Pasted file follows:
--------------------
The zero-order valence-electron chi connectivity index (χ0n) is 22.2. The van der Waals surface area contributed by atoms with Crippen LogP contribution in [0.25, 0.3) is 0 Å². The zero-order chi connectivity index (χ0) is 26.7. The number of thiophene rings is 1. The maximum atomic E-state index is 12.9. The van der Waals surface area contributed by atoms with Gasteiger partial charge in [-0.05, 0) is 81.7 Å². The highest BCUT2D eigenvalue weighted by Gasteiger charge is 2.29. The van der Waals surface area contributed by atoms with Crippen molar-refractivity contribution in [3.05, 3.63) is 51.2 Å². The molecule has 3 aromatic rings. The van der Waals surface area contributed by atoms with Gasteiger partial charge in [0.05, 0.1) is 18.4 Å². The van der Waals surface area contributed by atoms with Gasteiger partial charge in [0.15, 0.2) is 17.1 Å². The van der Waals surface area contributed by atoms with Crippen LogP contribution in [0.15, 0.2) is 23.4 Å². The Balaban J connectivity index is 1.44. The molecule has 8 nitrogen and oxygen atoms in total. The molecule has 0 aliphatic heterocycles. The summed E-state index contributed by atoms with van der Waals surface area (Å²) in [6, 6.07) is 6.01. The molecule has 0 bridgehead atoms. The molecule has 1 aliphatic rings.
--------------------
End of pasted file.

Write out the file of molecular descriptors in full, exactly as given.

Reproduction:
The zero-order valence-electron chi connectivity index (χ0n) is 22.2. The van der Waals surface area contributed by atoms with Crippen LogP contribution in [0.25, 0.3) is 0 Å². The zero-order chi connectivity index (χ0) is 26.7. The number of thiophene rings is 1. The maximum atomic E-state index is 12.9. The van der Waals surface area contributed by atoms with Gasteiger partial charge in [-0.05, 0) is 81.7 Å². The highest BCUT2D eigenvalue weighted by Gasteiger charge is 2.29. The van der Waals surface area contributed by atoms with Crippen molar-refractivity contribution in [3.05, 3.63) is 51.2 Å². The molecule has 3 aromatic rings. The van der Waals surface area contributed by atoms with Gasteiger partial charge in [0.05, 0.1) is 18.4 Å². The van der Waals surface area contributed by atoms with Gasteiger partial charge in [0.15, 0.2) is 17.1 Å². The van der Waals surface area contributed by atoms with Crippen LogP contribution in [0.15, 0.2) is 23.4 Å². The Balaban J connectivity index is 1.44. The molecule has 8 nitrogen and oxygen atoms in total. The molecule has 0 aliphatic heterocycles. The summed E-state index contributed by atoms with van der Waals surface area (Å²) in [6, 6.07) is 6.01. The molecule has 0 bridgehead atoms. The molecule has 1 aliphatic rings.